Background-Patients with heart failure and preserved ejection fraction (HFpEF) display increased adiposity and multiple comorbidities, factors that in themselves may influence cardiovascular structure and function. This has sparked debate as to whether HFpEF represents a distinct disease or an amalgamation of comorbidities. We hypothesized that fundamental cardiovascular structural and functional alterations are characteristic of HFpEF, even after accounting for body size and comorbidities. Methods and Results-Comorbidity-adjusted cardiovascular structural and functional parameters scaled to independently generated and age-appropriate allometric powers were compared in community-based cohorts of HFpEF patients (n=386) and age/sex-matched healthy n=193 and hypertensive, n=386 controls. Within HFpEF patients, body size and concomitant comorbidity-adjusted cardiovascular structural and functional parameters and survival were compared in those with and without individual comorbidities. Among HFpEF patients, comorbidities (obesity, anemia, diabetes mellitus, and renal dysfunction) were each associated with unique clinical, structural, functional, and prognostic profiles. However, after accounting for age, sex, body size, and comorbidities, greater concentric hypertrophy, atrial enlargement and systolic, diastolic, and vascular dysfunction were consistently observed in HFpEF compared with age/sex-matched normotensive and hypertensive. Conclusions-Comorbidities influence ventricular-vascular properties and outcomes in HFpEF, yet fundamental disease-specific changes in cardiovascular structure and function underlie this disorder. These data support the search for mechanistically targeted therapies in this disease.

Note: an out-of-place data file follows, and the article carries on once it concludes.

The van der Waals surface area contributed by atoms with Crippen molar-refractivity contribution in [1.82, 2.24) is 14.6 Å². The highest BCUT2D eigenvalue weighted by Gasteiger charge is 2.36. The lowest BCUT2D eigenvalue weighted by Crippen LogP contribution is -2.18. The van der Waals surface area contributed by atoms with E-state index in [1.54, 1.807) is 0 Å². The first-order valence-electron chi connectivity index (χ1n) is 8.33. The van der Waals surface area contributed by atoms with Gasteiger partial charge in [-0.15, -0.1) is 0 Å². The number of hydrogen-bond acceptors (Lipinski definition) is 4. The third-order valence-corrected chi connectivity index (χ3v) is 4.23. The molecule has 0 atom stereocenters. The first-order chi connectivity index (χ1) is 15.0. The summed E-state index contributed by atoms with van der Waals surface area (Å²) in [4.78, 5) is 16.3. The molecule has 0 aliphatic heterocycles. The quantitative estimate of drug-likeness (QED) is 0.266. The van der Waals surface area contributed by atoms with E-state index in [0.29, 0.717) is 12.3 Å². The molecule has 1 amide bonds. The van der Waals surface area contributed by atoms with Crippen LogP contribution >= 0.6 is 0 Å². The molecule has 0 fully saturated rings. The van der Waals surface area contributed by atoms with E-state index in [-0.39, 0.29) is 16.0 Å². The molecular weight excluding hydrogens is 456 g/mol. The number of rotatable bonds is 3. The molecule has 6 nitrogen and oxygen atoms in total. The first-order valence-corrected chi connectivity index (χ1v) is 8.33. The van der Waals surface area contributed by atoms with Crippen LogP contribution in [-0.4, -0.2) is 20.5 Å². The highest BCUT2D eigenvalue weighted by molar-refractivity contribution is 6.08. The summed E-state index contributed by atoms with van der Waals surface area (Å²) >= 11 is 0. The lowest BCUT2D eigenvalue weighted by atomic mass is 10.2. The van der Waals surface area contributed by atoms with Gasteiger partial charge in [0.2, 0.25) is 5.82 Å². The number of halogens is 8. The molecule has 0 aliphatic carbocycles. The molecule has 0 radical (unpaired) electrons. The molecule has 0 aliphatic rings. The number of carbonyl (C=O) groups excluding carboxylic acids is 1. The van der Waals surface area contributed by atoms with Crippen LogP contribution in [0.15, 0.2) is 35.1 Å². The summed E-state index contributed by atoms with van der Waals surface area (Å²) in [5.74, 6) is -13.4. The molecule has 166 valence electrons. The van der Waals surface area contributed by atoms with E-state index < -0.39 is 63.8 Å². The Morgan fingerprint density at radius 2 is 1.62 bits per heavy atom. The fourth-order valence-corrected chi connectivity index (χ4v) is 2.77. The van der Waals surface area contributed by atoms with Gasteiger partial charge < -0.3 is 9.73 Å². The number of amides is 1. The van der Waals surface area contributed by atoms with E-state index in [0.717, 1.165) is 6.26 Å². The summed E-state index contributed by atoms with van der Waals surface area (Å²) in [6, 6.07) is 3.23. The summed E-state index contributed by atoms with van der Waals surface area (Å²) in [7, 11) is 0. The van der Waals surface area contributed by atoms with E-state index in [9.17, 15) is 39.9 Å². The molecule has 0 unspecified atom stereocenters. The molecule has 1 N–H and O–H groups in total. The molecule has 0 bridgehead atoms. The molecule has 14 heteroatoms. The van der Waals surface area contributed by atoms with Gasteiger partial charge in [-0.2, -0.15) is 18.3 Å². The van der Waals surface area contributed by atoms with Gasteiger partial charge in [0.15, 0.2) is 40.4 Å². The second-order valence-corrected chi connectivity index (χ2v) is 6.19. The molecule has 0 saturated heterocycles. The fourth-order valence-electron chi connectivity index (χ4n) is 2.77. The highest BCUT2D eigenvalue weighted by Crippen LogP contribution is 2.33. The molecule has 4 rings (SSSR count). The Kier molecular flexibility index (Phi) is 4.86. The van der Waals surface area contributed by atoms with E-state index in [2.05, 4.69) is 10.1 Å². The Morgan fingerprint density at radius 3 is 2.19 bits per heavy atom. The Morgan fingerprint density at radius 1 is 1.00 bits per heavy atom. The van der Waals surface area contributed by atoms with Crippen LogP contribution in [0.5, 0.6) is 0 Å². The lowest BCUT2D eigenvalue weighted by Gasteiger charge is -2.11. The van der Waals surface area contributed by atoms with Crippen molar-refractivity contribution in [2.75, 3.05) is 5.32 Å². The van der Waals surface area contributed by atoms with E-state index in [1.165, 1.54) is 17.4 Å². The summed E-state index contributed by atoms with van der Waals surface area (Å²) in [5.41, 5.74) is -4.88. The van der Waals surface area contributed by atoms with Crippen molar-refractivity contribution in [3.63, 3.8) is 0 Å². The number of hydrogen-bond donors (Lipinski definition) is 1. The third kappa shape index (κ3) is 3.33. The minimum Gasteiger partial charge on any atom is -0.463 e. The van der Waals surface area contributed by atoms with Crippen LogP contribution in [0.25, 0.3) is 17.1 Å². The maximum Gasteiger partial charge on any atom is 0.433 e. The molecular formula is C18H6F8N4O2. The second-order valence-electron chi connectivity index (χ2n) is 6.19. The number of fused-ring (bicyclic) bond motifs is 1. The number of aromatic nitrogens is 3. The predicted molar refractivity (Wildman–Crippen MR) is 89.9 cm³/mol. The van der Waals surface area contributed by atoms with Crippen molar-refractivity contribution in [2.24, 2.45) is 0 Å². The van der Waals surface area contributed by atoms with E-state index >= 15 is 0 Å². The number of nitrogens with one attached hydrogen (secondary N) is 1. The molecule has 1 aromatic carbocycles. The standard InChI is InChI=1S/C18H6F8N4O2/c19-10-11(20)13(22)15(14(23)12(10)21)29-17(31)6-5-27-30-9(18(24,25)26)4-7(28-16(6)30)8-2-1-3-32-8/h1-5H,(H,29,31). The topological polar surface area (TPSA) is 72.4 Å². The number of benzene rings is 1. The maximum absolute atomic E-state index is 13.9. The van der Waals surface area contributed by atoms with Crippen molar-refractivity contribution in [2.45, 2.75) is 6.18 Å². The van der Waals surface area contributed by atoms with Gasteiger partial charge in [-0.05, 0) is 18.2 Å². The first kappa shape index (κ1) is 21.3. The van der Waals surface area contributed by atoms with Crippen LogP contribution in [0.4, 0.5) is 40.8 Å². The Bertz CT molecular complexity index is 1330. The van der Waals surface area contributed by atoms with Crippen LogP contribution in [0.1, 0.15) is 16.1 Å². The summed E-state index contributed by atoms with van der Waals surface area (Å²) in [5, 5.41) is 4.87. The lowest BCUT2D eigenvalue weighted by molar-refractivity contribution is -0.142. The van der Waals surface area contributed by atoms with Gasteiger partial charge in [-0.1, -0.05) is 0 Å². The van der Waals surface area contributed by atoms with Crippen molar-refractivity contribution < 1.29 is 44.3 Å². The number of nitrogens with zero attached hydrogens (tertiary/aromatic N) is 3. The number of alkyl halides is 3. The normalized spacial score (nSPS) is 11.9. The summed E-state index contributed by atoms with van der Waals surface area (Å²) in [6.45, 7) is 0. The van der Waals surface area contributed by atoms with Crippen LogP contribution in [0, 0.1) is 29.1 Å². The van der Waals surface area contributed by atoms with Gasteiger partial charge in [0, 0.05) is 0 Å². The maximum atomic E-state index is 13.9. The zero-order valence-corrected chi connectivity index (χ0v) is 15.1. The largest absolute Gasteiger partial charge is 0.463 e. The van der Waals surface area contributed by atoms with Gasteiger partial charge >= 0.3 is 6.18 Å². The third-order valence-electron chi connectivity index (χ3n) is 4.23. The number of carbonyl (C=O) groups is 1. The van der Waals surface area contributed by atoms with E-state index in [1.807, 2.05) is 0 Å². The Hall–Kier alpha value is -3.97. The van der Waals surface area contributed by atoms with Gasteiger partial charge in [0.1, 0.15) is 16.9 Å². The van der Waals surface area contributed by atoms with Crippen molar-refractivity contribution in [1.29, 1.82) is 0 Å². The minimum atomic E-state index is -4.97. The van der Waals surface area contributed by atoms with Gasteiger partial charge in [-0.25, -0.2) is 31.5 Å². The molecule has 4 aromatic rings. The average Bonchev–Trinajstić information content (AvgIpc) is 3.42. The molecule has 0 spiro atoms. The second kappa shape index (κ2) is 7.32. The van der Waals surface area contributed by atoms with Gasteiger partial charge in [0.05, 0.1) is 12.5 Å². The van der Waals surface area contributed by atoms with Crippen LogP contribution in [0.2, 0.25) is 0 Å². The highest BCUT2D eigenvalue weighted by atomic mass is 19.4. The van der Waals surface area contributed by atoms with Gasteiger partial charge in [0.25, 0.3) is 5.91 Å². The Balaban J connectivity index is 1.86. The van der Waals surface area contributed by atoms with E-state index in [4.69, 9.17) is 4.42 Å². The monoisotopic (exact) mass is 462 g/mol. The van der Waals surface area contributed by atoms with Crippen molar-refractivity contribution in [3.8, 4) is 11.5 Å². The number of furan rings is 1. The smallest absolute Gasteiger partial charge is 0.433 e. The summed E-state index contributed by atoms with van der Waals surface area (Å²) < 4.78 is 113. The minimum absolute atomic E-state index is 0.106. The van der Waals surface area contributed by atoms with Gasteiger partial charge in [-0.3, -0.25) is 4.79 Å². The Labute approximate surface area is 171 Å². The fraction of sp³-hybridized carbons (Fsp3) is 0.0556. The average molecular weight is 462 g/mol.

|Original language||English (US)|
|Number of pages||10|
|Journal||Circulation: Heart Failure|
|State||Published - Nov 2012|
All Science Journal Classification (ASJC) codes
- Cardiology and Cardiovascular Medicine